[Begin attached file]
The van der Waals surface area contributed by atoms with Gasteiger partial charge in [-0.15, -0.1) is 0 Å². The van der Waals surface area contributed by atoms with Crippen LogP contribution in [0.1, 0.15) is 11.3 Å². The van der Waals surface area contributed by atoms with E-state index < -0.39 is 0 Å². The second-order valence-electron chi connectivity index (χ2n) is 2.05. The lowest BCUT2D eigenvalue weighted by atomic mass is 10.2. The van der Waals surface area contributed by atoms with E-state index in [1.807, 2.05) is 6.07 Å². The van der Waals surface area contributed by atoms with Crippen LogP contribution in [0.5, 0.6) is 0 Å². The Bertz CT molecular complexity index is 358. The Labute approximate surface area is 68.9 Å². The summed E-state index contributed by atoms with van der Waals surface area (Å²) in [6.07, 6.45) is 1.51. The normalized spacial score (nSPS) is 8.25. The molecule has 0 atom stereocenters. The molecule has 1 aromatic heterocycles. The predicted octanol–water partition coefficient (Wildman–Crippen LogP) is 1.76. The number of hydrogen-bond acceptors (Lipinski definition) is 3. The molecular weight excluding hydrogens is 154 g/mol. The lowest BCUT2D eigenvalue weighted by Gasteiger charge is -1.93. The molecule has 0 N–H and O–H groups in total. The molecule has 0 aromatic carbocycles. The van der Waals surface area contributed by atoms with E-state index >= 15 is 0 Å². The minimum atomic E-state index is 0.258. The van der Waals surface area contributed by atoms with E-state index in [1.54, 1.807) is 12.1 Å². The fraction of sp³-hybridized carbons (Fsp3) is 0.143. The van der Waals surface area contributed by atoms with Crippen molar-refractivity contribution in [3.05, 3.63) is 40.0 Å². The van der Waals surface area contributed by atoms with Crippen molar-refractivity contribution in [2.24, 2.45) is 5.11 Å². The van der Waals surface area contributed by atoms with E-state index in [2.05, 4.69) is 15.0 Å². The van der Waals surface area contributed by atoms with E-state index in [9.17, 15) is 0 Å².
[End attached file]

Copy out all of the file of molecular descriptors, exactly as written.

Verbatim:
The van der Waals surface area contributed by atoms with Gasteiger partial charge in [-0.15, -0.1) is 0 Å². The van der Waals surface area contributed by atoms with Crippen LogP contribution in [0.1, 0.15) is 11.3 Å². The van der Waals surface area contributed by atoms with E-state index < -0.39 is 0 Å². The second-order valence-electron chi connectivity index (χ2n) is 2.05. The lowest BCUT2D eigenvalue weighted by atomic mass is 10.2. The van der Waals surface area contributed by atoms with E-state index in [1.807, 2.05) is 6.07 Å². The van der Waals surface area contributed by atoms with Crippen LogP contribution in [0.5, 0.6) is 0 Å². The Bertz CT molecular complexity index is 358. The Labute approximate surface area is 68.9 Å². The summed E-state index contributed by atoms with van der Waals surface area (Å²) in [6.07, 6.45) is 1.51. The normalized spacial score (nSPS) is 8.25. The molecule has 0 atom stereocenters. The molecule has 1 aromatic heterocycles. The predicted octanol–water partition coefficient (Wildman–Crippen LogP) is 1.76. The number of hydrogen-bond acceptors (Lipinski definition) is 3. The molecular weight excluding hydrogens is 154 g/mol. The lowest BCUT2D eigenvalue weighted by Gasteiger charge is -1.93. The molecule has 0 N–H and O–H groups in total. The molecule has 0 aromatic carbocycles. The van der Waals surface area contributed by atoms with E-state index >= 15 is 0 Å². The minimum atomic E-state index is 0.258. The van der Waals surface area contributed by atoms with E-state index in [1.54, 1.807) is 12.1 Å². The fraction of sp³-hybridized carbons (Fsp3) is 0.143. The van der Waals surface area contributed by atoms with Crippen molar-refractivity contribution in [3.05, 3.63) is 40.0 Å². The van der Waals surface area contributed by atoms with Crippen molar-refractivity contribution in [2.24, 2.45) is 5.11 Å². The van der Waals surface area contributed by atoms with E-state index in [2.05, 4.69) is 15.0 Å². The van der Waals surface area contributed by atoms with E-state index in [9.17, 15) is 0 Å².